4. davtpt

    davtpt New Friend

    Age:
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    Jan 14, 2005
    Connecticut
    Honking

    I used to play with Merengue bands out in Puerto Rico, the sound system was always super loud except for us trumpets, we couldn't hear ourselves & our lips would just die away, we fixed the problem by putting one ear plug in, we heard ourselves nicely ( I'm sure the audiance didn't ), but we still got paid & seriously we were doing about 3 gigs every day for over 3 years ( wayyy too long ), I hope some of this helps someone..
     
  5. talcito

    talcito Piano User

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    Feb 18, 2004
    When you do alot of those merengue band gigs it seems like everything else is "a walk in the park", doesn't it.

    There is something about playing with the merengue bands that always confused me. Here goes: I found that most of the players from Santo Domingo who played in the merengue bands were pretty awfull players, yet when it came time to play the gig, these guys played really LOUD and could play LOUD and HIGH all night long. When you heard these guys warming up or just foolong around on the horn they just cannot play the trumpet!!

    On a couple of occasions the regular Dominican guys could not make the gig. I would call in well established NYC trumpet players. Well, by the middle of the first set most of these guys would start flapping their lips and looking at there watches!!!

    This irony is one I have yet to figure out. The guys with all the schooling, resumes and good looking horns died out while the guys with the broken down horns, lack of schooling and unable to play a clean C scale could sound strong on this gig for hour after hour.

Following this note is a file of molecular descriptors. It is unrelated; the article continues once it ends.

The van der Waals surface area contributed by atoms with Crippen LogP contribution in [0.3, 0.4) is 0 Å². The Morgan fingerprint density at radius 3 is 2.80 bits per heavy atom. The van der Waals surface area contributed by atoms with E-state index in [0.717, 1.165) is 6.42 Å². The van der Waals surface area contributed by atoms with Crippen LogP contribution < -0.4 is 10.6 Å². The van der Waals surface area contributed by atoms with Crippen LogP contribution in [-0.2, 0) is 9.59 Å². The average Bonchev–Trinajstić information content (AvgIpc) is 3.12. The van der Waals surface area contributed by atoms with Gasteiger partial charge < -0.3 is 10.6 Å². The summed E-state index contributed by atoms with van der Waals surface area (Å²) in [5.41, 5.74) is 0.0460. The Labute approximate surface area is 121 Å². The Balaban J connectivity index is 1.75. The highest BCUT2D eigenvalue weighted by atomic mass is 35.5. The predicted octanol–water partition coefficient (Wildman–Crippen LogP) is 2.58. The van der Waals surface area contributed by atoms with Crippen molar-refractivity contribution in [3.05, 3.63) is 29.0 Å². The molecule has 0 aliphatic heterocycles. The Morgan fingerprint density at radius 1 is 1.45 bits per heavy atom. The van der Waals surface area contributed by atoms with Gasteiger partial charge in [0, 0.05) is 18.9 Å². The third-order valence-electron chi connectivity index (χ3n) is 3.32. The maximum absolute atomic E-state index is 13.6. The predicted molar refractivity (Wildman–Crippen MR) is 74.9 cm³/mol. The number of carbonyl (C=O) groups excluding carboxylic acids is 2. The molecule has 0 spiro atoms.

Any ideas?
     
  6. bandman

    bandman Forte User

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    Oct 16, 2004
    Lafayette, LA, USA
    I have a question about your FFFF. If FF is fortisimo with forte meaning "loud" and isimo meaning "to the greatest extent" (used in perfect tense) then isn't FF technically the loudest dynamic level? In my arrangements I never use anything above FF because I find it just causes people to want to play in an out of control manner.

    I find that we in music simply use isimo as a suffix that serves as an intensifier. One more question -- if forte is loud, and fortisimo is FF, then what word to we use for FFF and FFFF?
     
  7. dcstep

    dcstep Mezzo Piano User

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    Nov 27, 2003
    Denver
    I suspect you've never played with an electric guitar, electric bass and rock drummer! :cool:
    Dave
     
  8. JackD

    JackD Mezzo Forte User

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    Nov 30, 2003
    Manchester / London
    I've heard "fortisissimo" for fff
     
  9. bandman

    bandman Forte User

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    Oct 16, 2004
    Lafayette, LA, USA
    Nope, I've played with them -- they are some of those people I was talking about -- you know -- loud, the same as a trumpet player blasting!
     
  10. bandman

    bandman Forte User

    Age:
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    Oct 16, 2004
    Lafayette, LA, USA
    The Virginia Tech dictionary of music actually uses the terms Pianissississississimo and Fortissississimo -- all I can say is that sounds a little Hokie to me! I'm still not convinced such a work actually exists.

    That would be like saying greatest, then saying greatestest, and then greatestestest, or lowest, lowestest, and lowestestest.